- Since 1991, when membership of DGB-affiliated trade unions stood at a historic high of almost 12 million due to the absorption of the members of the former East German trade unions, the membership of DGB unions has dropped by 3.2 million or 27%. However, the annual membership figures of the DGB have not yet fallen below the 1989 pre-unification level, as the membership of several industry unions has done (IG Metall (DE9802147F), IG Chemie, and GTB). More than three-quarters of the post-unification net growth of nearly 4 million members has thus melted away.
- Over 1991-7, all DGB-affiliated unions lost members, with an average loss of 26.9%. The unions that were hit hardest were GTB (-47.3%), GHK (-36.1%), HBV (-33.8%) and NGG (-31.7%).
- As indicated by Table 2 below, the speed of membership losses has steadily decreased since 1992. In 1992, the DGB-affiliated unions lost 6.7% of their members (west: -0.2%; east: -18.4%). In 1997, the DGB unions lost 3.9% (west: -2.4%; east: -7.8%). In the west, the speed of membership losses stabilised in 1997.
The dramatic decline in membership of DGB-affiliated unions may have serious implications for trade union finance and bargaining power. The DGB blames the decreasing number of jobs as well as the high level of unemployment for the drop in membership of its industry unions. Yet, there may be other explanations:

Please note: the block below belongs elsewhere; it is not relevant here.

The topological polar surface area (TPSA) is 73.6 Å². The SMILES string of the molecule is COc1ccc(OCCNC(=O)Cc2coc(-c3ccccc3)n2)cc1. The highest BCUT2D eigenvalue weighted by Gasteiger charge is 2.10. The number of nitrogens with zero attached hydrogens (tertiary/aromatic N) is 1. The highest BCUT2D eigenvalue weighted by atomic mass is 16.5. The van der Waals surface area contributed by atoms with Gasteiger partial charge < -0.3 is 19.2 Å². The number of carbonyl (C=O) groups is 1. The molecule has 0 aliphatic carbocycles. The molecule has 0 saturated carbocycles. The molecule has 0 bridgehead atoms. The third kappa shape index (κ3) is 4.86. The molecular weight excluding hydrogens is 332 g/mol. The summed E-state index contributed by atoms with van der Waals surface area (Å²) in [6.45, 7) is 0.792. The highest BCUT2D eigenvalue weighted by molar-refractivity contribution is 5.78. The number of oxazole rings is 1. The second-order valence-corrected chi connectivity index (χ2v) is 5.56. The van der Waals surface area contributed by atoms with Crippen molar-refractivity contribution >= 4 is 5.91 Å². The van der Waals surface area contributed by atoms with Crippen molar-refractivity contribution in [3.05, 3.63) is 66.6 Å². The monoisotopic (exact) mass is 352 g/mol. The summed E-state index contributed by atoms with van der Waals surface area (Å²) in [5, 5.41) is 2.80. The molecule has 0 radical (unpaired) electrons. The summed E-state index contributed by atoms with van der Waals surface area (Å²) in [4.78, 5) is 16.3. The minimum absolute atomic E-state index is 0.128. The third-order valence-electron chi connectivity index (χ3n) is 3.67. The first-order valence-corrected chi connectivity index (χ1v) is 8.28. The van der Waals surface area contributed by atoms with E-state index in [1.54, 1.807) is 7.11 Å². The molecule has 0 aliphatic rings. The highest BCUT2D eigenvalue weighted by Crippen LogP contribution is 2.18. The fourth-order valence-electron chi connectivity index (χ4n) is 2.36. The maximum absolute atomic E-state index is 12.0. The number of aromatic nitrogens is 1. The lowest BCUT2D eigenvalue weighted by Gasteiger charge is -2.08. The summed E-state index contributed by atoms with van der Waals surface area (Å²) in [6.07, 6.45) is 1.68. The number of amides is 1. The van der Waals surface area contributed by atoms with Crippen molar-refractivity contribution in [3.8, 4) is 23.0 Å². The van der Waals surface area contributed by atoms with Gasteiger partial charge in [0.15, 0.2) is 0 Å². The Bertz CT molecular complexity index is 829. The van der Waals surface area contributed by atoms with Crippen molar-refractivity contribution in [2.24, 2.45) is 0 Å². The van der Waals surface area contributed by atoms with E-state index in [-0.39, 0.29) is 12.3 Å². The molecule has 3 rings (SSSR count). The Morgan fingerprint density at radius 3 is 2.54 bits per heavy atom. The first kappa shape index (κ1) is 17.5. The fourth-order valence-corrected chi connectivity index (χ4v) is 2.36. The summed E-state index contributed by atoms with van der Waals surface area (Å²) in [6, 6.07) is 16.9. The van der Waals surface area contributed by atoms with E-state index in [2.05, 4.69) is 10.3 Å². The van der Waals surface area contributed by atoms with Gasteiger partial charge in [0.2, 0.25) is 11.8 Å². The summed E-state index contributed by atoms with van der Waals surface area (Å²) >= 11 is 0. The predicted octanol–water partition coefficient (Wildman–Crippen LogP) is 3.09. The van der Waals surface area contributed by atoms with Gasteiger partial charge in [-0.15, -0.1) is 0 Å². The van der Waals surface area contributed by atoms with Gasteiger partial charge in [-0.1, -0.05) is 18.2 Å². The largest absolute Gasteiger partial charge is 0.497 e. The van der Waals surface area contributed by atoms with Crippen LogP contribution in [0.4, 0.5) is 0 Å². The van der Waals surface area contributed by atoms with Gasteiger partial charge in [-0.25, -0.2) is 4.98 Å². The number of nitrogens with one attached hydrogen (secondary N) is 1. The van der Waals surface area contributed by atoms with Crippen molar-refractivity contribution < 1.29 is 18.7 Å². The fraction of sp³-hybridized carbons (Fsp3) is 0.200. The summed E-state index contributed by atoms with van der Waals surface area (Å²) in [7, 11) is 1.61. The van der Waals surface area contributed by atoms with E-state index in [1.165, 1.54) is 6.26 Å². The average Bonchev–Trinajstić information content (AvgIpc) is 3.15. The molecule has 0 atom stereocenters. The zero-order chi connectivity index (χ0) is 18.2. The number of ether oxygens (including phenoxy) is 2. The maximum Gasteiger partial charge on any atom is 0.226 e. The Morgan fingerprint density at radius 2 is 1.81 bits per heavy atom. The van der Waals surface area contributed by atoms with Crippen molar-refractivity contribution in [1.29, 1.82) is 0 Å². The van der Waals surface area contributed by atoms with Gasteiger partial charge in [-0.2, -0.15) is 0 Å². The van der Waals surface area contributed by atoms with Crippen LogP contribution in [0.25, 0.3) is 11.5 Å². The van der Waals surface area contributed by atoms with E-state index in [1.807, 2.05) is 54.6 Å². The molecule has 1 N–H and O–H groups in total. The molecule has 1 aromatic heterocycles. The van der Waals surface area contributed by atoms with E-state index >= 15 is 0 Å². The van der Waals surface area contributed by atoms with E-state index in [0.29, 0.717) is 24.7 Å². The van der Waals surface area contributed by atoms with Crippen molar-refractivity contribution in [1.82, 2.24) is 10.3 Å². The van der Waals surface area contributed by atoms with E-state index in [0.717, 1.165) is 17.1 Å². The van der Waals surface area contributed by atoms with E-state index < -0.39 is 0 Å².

- there may be a "back-to-normal adjustment effect" after the membership growth associated with unification, as was to be expected according to many observers;
- there are changes in workforce composition in the direction of people who have a lower probability of being trade union members. Recruiting women, young people and salaried employees increasingly proves difficult for unions whose typical members are older male full-time manufacturing manual workers in large workplaces - IG Metall, IG Chemie and GTB may provide examples;
- changes in job characteristics may make it more difficult to regulate the employment relationship with traditional collective agreements. Examples of such changes may be group work and telework;
- structural change, mainly in the direction from the industrial to the service sector, but also within the industrial sector, challenges trade union organisation. There are old, traditional industries like coalmining and the steel industry with very high membership densities, and new industries, like information technologies and the temporary work sector, where the unions face tremendous organisational difficulties; and
- members (and non-members alike) may not be satisfied with the union products and services or with internal decision-making procedures, and thus quit (or nor join).
A closely related problem that trade union strategists are currently facing is the increasing competition between unions for members. This happens not only between the DGB unions and other unions - those affiliated to the Christian Trade Union Federation (CGB) and the white-collar workers' union DAG- but also within the DGB between the different industry unions. Reasons for this include the development whereby demarcations between workers and salaried employees, as well as between the organisational domains between several DGB unions, become increasingly blurred.
If the DGB and its member unions are not able to tackle the membership challenges, the decrease in membership of DGB unions is likely to continue. It should be remembered that it is just the speed of membership losses that has stabilised in western Germany, not the membership level. (Stefan Zagelmeyer, IW)